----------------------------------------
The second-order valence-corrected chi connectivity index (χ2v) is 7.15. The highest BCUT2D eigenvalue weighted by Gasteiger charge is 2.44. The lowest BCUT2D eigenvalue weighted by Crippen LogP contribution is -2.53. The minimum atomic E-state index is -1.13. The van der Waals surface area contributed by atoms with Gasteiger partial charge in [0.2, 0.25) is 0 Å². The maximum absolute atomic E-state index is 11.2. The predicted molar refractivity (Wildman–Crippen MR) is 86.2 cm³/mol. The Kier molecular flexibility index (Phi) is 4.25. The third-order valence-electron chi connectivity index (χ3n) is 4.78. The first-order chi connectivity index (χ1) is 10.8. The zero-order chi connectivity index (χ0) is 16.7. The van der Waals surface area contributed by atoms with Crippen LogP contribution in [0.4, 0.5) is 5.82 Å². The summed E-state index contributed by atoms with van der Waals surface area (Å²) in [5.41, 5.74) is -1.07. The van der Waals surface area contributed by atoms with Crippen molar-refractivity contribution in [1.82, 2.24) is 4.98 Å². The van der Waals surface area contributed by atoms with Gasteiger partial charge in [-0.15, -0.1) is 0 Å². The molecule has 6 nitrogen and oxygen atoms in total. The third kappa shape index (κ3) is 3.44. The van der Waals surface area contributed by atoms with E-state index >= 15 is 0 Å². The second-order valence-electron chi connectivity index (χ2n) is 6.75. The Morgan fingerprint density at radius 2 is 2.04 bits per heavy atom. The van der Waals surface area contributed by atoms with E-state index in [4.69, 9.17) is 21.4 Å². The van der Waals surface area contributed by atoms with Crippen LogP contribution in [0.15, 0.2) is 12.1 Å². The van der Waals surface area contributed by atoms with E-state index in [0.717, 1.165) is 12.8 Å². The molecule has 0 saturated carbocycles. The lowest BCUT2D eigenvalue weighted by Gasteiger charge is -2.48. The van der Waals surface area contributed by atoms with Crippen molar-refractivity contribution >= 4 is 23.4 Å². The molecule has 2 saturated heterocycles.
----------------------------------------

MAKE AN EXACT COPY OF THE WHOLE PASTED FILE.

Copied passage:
The second-order valence-corrected chi connectivity index (χ2v) is 7.15. The highest BCUT2D eigenvalue weighted by Gasteiger charge is 2.44. The lowest BCUT2D eigenvalue weighted by Crippen LogP contribution is -2.53. The minimum atomic E-state index is -1.13. The van der Waals surface area contributed by atoms with Gasteiger partial charge in [0.2, 0.25) is 0 Å². The maximum absolute atomic E-state index is 11.2. The predicted molar refractivity (Wildman–Crippen MR) is 86.2 cm³/mol. The Kier molecular flexibility index (Phi) is 4.25. The third-order valence-electron chi connectivity index (χ3n) is 4.78. The first-order chi connectivity index (χ1) is 10.8. The zero-order chi connectivity index (χ0) is 16.7. The van der Waals surface area contributed by atoms with Crippen LogP contribution in [0.4, 0.5) is 5.82 Å². The summed E-state index contributed by atoms with van der Waals surface area (Å²) in [5.41, 5.74) is -1.07. The van der Waals surface area contributed by atoms with Crippen molar-refractivity contribution in [1.82, 2.24) is 4.98 Å². The van der Waals surface area contributed by atoms with Gasteiger partial charge in [-0.15, -0.1) is 0 Å². The molecule has 6 nitrogen and oxygen atoms in total. The third kappa shape index (κ3) is 3.44. The van der Waals surface area contributed by atoms with E-state index >= 15 is 0 Å². The second-order valence-electron chi connectivity index (χ2n) is 6.75. The Morgan fingerprint density at radius 2 is 2.04 bits per heavy atom. The van der Waals surface area contributed by atoms with E-state index in [4.69, 9.17) is 21.4 Å². The van der Waals surface area contributed by atoms with Crippen LogP contribution in [0.15, 0.2) is 12.1 Å². The van der Waals surface area contributed by atoms with E-state index in [0.717, 1.165) is 12.8 Å². The molecule has 0 saturated carbocycles. The lowest BCUT2D eigenvalue weighted by Gasteiger charge is -2.48. The van der Waals surface area contributed by atoms with Crippen molar-refractivity contribution >= 4 is 23.4 Å². The molecule has 2 saturated heterocycles.